• so far, almost the entirety of our case studies came from the German-speaking world, which, in point of fact, has become synonymous with research on Renaissance mining. There is, however, an untapped wealth of materials pertaining to Italy, the Czech Republic, Poland-Lithuania, and the colonial Iberian experience. How would the ensuing picture differ? And how did the historical actors consider these lesser-studied mining towns as a built environment? Did an enviro-technical site function more like a networked object?

The deadline is July 15, 2020; notification of acceptance will come within 15 days after that date. To apply please: 1) submit an abstract of no more than 250 words, describing your proposal, and a 150-word narrative CV, which would serve as a basis for introducing you; 2) explicitly confirm proof of, or plan to obtain, a RSA membership; and 3) send all this as a single attachment to both organizers, at sgulizia@gmail.com and katie.jakobiec@utoronto.ca

Tags:  Art and Architecture  Art History  Artillery  Classical Tradition  Humanism  Legal and Political Thought  Material Culture  Materiality  Medicine and Science  Philosophy  Renaissance Architecture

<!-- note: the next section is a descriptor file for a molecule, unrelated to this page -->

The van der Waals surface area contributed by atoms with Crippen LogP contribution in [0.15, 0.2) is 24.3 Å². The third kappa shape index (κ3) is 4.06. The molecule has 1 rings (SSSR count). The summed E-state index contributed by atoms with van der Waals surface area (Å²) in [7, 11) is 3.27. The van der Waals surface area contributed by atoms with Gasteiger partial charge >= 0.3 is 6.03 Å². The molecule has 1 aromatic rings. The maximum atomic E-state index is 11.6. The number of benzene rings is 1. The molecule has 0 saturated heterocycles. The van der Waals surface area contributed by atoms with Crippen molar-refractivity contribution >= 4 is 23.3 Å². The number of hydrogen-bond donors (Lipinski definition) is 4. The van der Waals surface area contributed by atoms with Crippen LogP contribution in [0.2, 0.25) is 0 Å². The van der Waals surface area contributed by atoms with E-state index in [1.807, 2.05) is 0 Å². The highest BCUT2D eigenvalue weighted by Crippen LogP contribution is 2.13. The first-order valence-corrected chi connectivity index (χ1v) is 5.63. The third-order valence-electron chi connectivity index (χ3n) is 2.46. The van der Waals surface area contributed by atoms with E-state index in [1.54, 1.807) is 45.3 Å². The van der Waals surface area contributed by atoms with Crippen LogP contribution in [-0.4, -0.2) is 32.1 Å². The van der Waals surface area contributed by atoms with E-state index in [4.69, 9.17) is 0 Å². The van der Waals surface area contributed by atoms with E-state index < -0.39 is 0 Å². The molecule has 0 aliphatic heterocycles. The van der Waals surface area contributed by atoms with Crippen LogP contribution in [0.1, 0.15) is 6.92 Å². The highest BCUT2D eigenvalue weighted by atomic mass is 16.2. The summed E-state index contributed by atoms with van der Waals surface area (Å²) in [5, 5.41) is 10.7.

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Althusser's Renaissance

Posted By Martin Moraw, Saturday, June 13, 2020

Louis Althusser’s thought is receiving renewed attention in the humanities and social sciences. This session seeks to bring together scholars of various disciplines and specializations to explore the potential of a return to Althusser in the particular context of Renaissance/early modern studies. Contributions may reflect on Althusser’s writings on early modern figures, make use of Althusserian concepts to produce new readings of early modern texts, or engage relevant theoretical questions.

Topics may include: Althusser, Machiavelli, politics; Althusser, Galileo, science; Althusser, Spinoza, philosophy; structure, conjuncture, contradiction, overdetermination, uneven development; Althusser and theater; symptomatic reading; ideology, subjectivation; aleatory materialism, the encounter.

Please send proposals including a paper title, an abstract (200 words), and a one-paragraph CV to Martin Moraw (martin.moraw@aucegypt.edu) by July 31, 2020.

Tags:  Art and Architecture  Art History  Comparative Literature  English Literature  French Literature  Germanic Literature  Hispanic Literature  History  Italian Literature  Legal and Political Thought  Literature  Performing Arts and Theater  Philosophy 

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Jesuit Studies

Posted By Kathleen M. Comerford, Thursday, June 11, 2020

Call for Papers, Renaissance Society of America Conference, Dublin, Ireland, April 7-10, 2021